certificado complementario

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The Court of Justice of the European Union (“CJEU”) has issued a judgment assessing the implications of one of the requirements to issue a supplementary protection certificate (“SPC”) for medicinal products established in Regulation 469/2009 of May 6, 2009 on the supplementary protection certificate for medicinal products, specifically, the requirement that “the product [understood as an active ingredient or combination of active ingredients] is protected by a basic patent in force.”

Background

A pharmaceutical company holding a European patent (the “Patent”) on a method that helps regulate blood sugar levels by administering inhibitors of an enzyme—one of which (the “Inhibitor”) is patented ex post by one of its licensees—filed an SPC application on the Inhibitor before the German Patents and Trademarks Office. That application was based on the Patent, as basic patent, and a marketing authorization on the product issued by the European Medicines Agency.

The Office denied the SPC application based on the fact that the Patent did not specifically disclose the Inhibitor, despite the fact that it fulfilled the functional definition of one of the inhibitors listed on the Patent’s claims.

The company filed an appeal before the Bundespatentgericht, and, aside from the claims and observations of the parties (see paragraphs 11 to 20 of the judgment), the court referred three preliminary questions to the CJEU:

First and second question

Is it necessary for a product to be protected by a basic patent in force (…) that it be part of the subject of protection defined by the claims and, therefore, that it be available to the expert as a specific embodiment? Is it not sufficient for the requirements this article (…) if the product in question (…) is not otherwise indicated in individualized form as a specific embodiment of the information protected by the basic patent?

The CJEU resolved the two questions together based on its Teva UK judgment (C-121/17, EU:C:2018:585), reviewed in this blog post. The court established that, when the product—the Inhibitor—is not expressly referred to in the basic patent’s—the Patent—claims, two requirements must be met for it to be considered included in its scope of protection.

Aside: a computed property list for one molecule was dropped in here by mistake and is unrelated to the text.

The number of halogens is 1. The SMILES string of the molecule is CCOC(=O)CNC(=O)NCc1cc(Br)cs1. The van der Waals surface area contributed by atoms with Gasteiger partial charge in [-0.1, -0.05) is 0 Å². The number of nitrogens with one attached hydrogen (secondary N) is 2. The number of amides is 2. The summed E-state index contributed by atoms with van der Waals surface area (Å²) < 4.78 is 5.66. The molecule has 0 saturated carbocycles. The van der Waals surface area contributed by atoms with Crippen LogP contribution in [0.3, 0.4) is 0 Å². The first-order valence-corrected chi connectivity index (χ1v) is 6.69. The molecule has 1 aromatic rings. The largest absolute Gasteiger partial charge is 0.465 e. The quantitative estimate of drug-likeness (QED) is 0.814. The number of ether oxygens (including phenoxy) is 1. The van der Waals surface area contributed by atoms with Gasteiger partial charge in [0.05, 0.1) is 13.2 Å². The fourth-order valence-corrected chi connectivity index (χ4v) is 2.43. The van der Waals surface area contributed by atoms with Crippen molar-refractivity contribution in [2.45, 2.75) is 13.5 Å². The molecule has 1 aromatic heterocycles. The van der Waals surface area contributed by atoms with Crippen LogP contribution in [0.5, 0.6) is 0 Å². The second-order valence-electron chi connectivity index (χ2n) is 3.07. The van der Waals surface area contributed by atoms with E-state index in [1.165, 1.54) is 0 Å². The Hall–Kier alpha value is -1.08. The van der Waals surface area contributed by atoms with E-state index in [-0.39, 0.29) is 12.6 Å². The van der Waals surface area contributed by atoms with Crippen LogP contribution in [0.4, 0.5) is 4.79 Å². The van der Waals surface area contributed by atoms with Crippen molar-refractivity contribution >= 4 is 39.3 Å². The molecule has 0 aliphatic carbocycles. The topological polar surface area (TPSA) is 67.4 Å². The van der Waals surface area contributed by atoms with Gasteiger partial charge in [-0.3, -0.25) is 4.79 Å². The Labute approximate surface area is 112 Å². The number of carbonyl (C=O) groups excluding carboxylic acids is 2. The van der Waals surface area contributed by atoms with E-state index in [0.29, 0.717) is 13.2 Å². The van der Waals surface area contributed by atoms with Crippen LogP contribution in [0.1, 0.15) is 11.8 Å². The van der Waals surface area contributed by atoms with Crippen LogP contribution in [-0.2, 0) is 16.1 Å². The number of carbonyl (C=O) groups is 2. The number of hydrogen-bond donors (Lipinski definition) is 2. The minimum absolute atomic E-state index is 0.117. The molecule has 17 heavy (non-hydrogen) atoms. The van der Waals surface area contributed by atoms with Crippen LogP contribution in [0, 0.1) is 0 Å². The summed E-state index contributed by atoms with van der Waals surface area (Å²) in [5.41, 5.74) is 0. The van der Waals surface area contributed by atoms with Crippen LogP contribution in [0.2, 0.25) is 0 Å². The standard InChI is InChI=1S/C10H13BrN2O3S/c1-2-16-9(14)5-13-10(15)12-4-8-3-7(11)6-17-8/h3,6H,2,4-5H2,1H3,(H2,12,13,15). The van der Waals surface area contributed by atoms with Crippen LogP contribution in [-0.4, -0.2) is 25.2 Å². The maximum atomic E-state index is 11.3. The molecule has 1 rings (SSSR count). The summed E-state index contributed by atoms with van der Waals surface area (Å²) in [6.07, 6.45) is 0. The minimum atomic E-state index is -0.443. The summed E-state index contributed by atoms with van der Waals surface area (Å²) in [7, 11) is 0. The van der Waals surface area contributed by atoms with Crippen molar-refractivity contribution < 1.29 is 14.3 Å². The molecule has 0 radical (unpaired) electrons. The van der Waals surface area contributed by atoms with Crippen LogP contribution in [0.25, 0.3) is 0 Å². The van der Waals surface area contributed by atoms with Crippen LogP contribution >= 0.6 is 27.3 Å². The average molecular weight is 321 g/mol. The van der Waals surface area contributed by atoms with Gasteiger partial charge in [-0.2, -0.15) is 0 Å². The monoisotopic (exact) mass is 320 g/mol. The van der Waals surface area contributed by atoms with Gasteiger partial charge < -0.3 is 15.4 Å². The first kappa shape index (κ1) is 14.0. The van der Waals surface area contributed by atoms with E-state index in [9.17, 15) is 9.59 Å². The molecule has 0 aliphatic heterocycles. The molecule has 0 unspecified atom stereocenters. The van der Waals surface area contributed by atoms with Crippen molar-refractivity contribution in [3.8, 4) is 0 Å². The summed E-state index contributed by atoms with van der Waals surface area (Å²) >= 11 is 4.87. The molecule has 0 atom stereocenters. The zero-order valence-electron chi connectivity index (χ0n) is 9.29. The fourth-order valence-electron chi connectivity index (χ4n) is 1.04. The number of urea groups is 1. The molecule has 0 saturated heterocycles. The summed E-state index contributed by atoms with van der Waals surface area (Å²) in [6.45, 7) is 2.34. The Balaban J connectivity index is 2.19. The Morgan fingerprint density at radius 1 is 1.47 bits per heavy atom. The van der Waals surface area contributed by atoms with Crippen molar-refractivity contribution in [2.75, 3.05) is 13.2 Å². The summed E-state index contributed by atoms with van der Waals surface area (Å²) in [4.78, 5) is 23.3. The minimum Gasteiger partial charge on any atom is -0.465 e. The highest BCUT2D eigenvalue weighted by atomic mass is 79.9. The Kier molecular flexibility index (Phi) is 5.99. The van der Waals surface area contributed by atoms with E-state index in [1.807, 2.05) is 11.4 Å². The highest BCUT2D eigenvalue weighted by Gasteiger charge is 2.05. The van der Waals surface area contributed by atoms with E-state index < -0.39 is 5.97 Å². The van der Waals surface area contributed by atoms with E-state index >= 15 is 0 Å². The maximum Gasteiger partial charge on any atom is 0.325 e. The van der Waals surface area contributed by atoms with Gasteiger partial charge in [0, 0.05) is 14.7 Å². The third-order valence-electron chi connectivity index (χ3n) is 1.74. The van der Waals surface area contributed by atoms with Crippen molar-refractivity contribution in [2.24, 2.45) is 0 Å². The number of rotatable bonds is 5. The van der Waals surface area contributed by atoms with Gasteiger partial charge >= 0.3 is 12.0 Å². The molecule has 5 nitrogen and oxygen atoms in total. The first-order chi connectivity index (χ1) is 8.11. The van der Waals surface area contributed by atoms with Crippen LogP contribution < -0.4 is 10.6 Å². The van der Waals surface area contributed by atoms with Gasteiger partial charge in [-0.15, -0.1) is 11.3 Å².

(i) The product must be included, for a person skilled in the art, in the invention protected by the patent (i.e., taking into account the claims, description and drawings of the patent in question).

Regarding the question referred, the CJEU explained that, although the Inhibitor was not expressly mentioned in the Patent’s claims, it satisfied the functional definition of one of its claims. Therefore, it held that it was included in the invention.

(ii) An expert must be able to specifically identify that product in view of the elements disclosed by the patent and based on the date of filing or priority.

The CJEU entrusts the task of checking whether the subject of the SPC is within the limits of what an expert could “objectively infer directly and unequivocally from the specification of that patent” to the Bundespatentgericht. That is because the Inhibitor was not explicitly disclosed in the Patent as a specific embodiment of the invention but was included in a general functional definition of one of its claims.

Third question

Is a product not protected by a basic patent in force excluded from protection, even it is covered by the functional definition in the claims but was developed after the filing date of the basic patent as a result of an independent inventive step?

The CJEU reminds of the legal effect of the SPC as an element of industrial property and highlights its aims—to encourage research and cover investments—(see paragraph 46), and it offers a clear answer to this third question: a product that is the subject of an SPC developed after that date and following an independent inventive step “cannot be regarded as coming within the scope of the subject matter of the protection conferred by that patent.

The CJEU recently ruled on one of the requirements to issue an SPC (we reviewed it in this blog post), which, added to the judgment, undoubtedly helps define SPCs for medicinal products and the “rules” for interpreting each of their issuing requirements.

Author: Raúl Pérez Terol

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raul.perez@cuatrecasas.com